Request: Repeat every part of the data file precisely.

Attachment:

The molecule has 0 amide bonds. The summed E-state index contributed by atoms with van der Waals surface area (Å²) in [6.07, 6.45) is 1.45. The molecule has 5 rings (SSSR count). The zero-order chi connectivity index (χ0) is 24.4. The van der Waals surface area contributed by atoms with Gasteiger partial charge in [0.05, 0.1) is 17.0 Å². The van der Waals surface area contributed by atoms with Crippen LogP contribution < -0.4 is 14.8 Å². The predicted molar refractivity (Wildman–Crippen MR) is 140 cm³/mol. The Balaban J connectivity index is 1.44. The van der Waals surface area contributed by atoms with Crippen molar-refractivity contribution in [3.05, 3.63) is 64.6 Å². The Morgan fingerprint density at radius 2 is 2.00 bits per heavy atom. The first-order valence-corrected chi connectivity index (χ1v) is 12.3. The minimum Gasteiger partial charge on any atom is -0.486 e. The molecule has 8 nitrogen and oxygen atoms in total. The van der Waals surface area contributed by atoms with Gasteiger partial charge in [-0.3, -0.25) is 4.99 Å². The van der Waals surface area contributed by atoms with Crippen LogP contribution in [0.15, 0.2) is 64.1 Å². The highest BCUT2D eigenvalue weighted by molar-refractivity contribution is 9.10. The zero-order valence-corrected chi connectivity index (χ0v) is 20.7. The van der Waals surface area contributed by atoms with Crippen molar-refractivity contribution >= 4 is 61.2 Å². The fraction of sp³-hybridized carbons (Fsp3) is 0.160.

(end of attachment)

The molecule has 0 amide bonds. The summed E-state index contributed by atoms with van der Waals surface area (Å²) in [6.07, 6.45) is 1.45. The molecule has 5 rings (SSSR count). The zero-order chi connectivity index (χ0) is 24.4. The van der Waals surface area contributed by atoms with Gasteiger partial charge in [0.05, 0.1) is 17.0 Å². The van der Waals surface area contributed by atoms with Crippen LogP contribution < -0.4 is 14.8 Å². The predicted molar refractivity (Wildman–Crippen MR) is 140 cm³/mol. The Balaban J connectivity index is 1.44. The van der Waals surface area contributed by atoms with Crippen molar-refractivity contribution in [3.05, 3.63) is 64.6 Å². The Morgan fingerprint density at radius 2 is 2.00 bits per heavy atom. The first-order valence-corrected chi connectivity index (χ1v) is 12.3. The minimum Gasteiger partial charge on any atom is -0.486 e. The molecule has 8 nitrogen and oxygen atoms in total. The van der Waals surface area contributed by atoms with Gasteiger partial charge in [-0.3, -0.25) is 4.99 Å². The van der Waals surface area contributed by atoms with Crippen LogP contribution in [0.15, 0.2) is 64.1 Å². The highest BCUT2D eigenvalue weighted by molar-refractivity contribution is 9.10. The zero-order valence-corrected chi connectivity index (χ0v) is 20.7. The van der Waals surface area contributed by atoms with Crippen molar-refractivity contribution >= 4 is 61.2 Å². The fraction of sp³-hybridized carbons (Fsp3) is 0.160.